Support "Bike There" for Google Maps

Biking Bis blog has a story about efforts to get Google to add bike trails and safe bike routing to Google Maps.

Edit: The previous link was incorrect. Click here for the correct link.

This would be great addition to Google Maps in exactly the same way that Google Transit was(see my previous post here: http://tomorrowmorningsweather.blogspot.com/2008/02/google-transit-helps-with-finding.html#links).

As far as I can tell, it would be as simple as adding the bike only path ways and tagging them as such (so that they don't turn up in driving directions). The next part would be a little harder which would be giving suggestions on the safest bike routes (based on roads with bike lanes, posted bike routes, etc.). Seems easy enough to me, but then I'm not really smart enough to be working at Google, so what do I know?

Anyway, head on over to Biking Bis for a link to the petition so you can sign it.


Back at it

Sorry for the long drought in posts, but I’m back. Back on my bike, back to work, back to posting.

Had the opportunity to take Monday off work so I spent the day getting my bike back from the shop and taking it for a ride. I did about a 20 mile trek home from REI, out to Mission Bay and back. Then when DW (dear wife) got home we went on another 7 mile loop.

As it turns out, I am not in as good of bike shape as I had thought. These two relatively short trips have left me saddle-sore with sore hamstrings to boot. I’m hoping to get a good 12-15 mile ride in on my way home today, but if not I’ll have to get up early tomorrow to do a 8-10 mile ride.

I’m trying to get my weekly mileage up around 60 plus any weekend riding I can get in. I’m currently doing between 42 and 50 and not riding on the weekends. My goal is to do my first century by the end of this year. (I’m shooting for September, look for info on that in the future.)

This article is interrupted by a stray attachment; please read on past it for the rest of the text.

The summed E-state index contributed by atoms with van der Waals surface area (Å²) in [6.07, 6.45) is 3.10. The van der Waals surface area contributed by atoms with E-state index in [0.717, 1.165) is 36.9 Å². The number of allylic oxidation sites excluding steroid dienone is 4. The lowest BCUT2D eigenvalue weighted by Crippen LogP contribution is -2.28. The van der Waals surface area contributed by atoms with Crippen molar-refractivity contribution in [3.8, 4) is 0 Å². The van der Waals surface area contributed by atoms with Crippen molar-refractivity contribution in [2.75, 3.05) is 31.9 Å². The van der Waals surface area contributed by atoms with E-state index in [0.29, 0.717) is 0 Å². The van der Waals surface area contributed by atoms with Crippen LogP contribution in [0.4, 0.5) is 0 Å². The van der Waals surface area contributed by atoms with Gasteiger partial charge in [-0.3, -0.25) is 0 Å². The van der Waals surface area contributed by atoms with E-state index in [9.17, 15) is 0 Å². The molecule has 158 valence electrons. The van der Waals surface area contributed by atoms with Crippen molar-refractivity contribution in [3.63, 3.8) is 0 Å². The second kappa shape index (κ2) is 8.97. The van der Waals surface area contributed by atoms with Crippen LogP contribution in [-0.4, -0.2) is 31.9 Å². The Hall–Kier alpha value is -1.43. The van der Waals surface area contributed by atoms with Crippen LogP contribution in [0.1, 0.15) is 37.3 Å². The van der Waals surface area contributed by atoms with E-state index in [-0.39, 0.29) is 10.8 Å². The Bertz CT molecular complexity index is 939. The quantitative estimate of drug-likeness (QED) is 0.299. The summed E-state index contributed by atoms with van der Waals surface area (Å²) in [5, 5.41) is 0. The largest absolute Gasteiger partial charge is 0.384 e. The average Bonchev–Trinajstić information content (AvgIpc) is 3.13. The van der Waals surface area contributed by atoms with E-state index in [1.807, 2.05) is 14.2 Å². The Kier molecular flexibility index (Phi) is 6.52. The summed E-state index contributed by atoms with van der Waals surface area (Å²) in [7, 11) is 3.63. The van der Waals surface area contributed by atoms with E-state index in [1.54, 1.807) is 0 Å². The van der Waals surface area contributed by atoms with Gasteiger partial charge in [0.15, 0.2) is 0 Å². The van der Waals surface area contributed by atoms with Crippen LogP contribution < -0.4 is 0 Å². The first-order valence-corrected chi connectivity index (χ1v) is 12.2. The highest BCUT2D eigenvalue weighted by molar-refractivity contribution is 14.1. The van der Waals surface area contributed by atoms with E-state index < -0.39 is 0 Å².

My big news, however, is the purchase of my first pair of cycling shoes. I was fortunate that the pair I liked was on clearance so I only paid $35. The pedals that came with my bike are combo platform/cleat so I did not have to buy new pedals either. I went with mountain bike style shoes that recess the cleat so that the shoe is both comfortable to walk in and the cleat gets less wear and tear from walking.

Riding in these shoes, there is a noticeable difference in power transfer and stability. Also, cycling shoes help prevent injury that can be caused by shoes not designed for cycling. All in all, I highly suggest investing in cycling shoes.

And remember to always wear your helmet.

Quick News Note:

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Rain Day

Wet one today in San Diego. I am pleasantly surprised at how well SD transit did today in the rain (at least as far as my commute was concerned). Both the busses I used were pretty much on time. Also, I got to break out my Driza-Bone australian rain coat, which is rare in SD.

I am a little disappointed about my bike being in the shop still. I haven't ever ridden in a heavy rain and I'm interested in how my gear will hold up and what equipment I need to get to make it comfortable. I'm sure we'll get at least one more decent storm this year, so I guess I'll try it out then.

Also, to add to the money I'm saving by not driving, I never bought windshield wipers this year, so that is another $15 in the bank.


Google Transit Helps with Finding Public Transportation Routes

This news isn't really new, but it might be responsible for keeping me out of my car most of the last few weeks. Google Transit (http://www.google.com/transit or you can just access it through Google Maps) was a project that came out of Google Labs at the end of 2005. Here is their blog post about it:
In October 2007 it graduated from Google Labs to a full fledged Google service and was integrated with Google Maps. Blog Post:

Google Transit is great because it allows you to get directions in Google Maps just like driving directions, but instead it tells you which busses or light rail to take (in some cases it will even tell you how much you would save over driving). You can choose a start time or an arrival time and which day you want to travel. It then gives you 3 different options of routes and times. It also accounts for walking times to and from the transit stops (although I've found that I walk faster than their estimation).

This service is not currently available everywhere. To see if your community is covered check the Google Transit page. If you are not covered by this service yet, I suggest badgering your local transit authority to put together the files needed. Send them a well reasoned letter explaining how this would be good for the community along with this link: